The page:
16 Oct 2015
I’ll be in London most of next week.
I’m spending a day at the British Chambers of Commerce exploring what more we can do as a Chamber to expand our services to members.
In particular I have a special interest in growing our work to help members to access international markets. We are drawing up our Business Plan for the next three years and we would like to see Glasgow Chamber making much more of the international Chambers network than we have been able to do to date.
For most of the week though I will be at MIPIM UK in Earls Court, supporting the Glasgow team in promoting the city to potential investors.
The story we have to tell is pretty powerful. Glasgow is a transformed city. Economically it has size, skills and a sectoral spread that promises really strong growth in the years ahead.
Sometimes I think we have a tendency to talk about Glasgow as a small city because we are impressed at the sheer scale of the urban centres that have emerged in China, Africa and South America.
It’s true that the world’s megacities dwarf our home town, but in European terms we are a Top 30 city with a Greater Glasgow population of just under 1.8 million people and growing. That puts us alongside major continental cities like Brussels, Amsterdam, Turin and Lyon. And we are a city brimming with investment opportunity.
At MIPIM the main investor attention will be on property projects. The depth of our skills base and the strength of our industry sectors remain the most fundamental evidence of future growth but to attract property investors we also have to have commercial physical projects in which they can invest.
Glasgow’s transformation story could be described very crudely in three waves. First came early attention in the 1980s and 1990s to the city centre as the primary generator of wealth and employment, followed in the first decade of the new century by an ambitious development plan for the River Clyde.
The 2008 financial crisis slowed down the river’s development, but during the Commonwealth Games you couldn’t help but appreciate what has been achieved, for example, at the whole district around Pacific Quay, the SECC and the Clyde Arc.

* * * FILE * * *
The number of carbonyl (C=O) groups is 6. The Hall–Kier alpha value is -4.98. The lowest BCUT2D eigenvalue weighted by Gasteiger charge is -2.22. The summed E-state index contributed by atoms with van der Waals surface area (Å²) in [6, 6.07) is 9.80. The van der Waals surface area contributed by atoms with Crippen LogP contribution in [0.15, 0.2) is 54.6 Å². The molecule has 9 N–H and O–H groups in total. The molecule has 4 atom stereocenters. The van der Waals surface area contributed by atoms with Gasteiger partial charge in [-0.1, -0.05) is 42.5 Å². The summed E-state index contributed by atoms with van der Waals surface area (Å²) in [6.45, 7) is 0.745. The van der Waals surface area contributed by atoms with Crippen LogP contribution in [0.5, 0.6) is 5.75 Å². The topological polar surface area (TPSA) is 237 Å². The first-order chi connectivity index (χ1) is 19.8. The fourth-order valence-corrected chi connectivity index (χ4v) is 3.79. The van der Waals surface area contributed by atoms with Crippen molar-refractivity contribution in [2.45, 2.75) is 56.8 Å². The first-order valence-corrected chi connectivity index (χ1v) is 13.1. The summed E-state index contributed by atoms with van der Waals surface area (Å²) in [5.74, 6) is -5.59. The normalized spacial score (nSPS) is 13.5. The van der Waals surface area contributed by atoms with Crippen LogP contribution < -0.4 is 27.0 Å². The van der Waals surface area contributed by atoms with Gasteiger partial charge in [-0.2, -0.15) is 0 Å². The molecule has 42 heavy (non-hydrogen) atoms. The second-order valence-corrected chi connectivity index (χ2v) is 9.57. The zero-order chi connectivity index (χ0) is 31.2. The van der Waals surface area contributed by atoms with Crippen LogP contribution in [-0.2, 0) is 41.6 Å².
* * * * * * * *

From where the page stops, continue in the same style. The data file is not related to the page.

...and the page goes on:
The third wave was also integrally linked to the Commonwealth Games, supporting the rebirth of the traditional East End. The opening of the M74 extension, the Emirates Arena and Clyde Gateway’s work in Dalmarnock, Bridgeton and Shawfield makes the East End a genuine option for investment.
And now we have the City Deal, which adds funding support to the next stages of development in each of the city centre, the River Clyde and the wider East End.
The Council has produced a first suite of potential investment projects including the hugely impressive redevelopment proposal for Sighthill, the growth of the City Science innovation district, where the University of Strathclyde opened its Technology Innovation Centre in the summer, and the next steps for Collegelands which would continue the steady march east of the boundaries of the city centre. Clyde Gateway has its own suite of projects for the East End; including its National Business District project in Shawfield.
In the City Centre we have seen the delivery of three speculative Grade A office development which property professionals expect to be taken up fairly quickly. So there is a growing belief that an ambitious proposal for the next round of Grade A office space centred on Argyle Street could be attractive.
Equally there is no shortage of interest in adding to the city’s hotel stock, and with occupancy rates over 90% that is no surprise. Add in Glasgow University’s own £800m campus development plan for the site of the Western Infirmary and it really isn’t that difficult to show private investors that Glasgow is a good place for their money.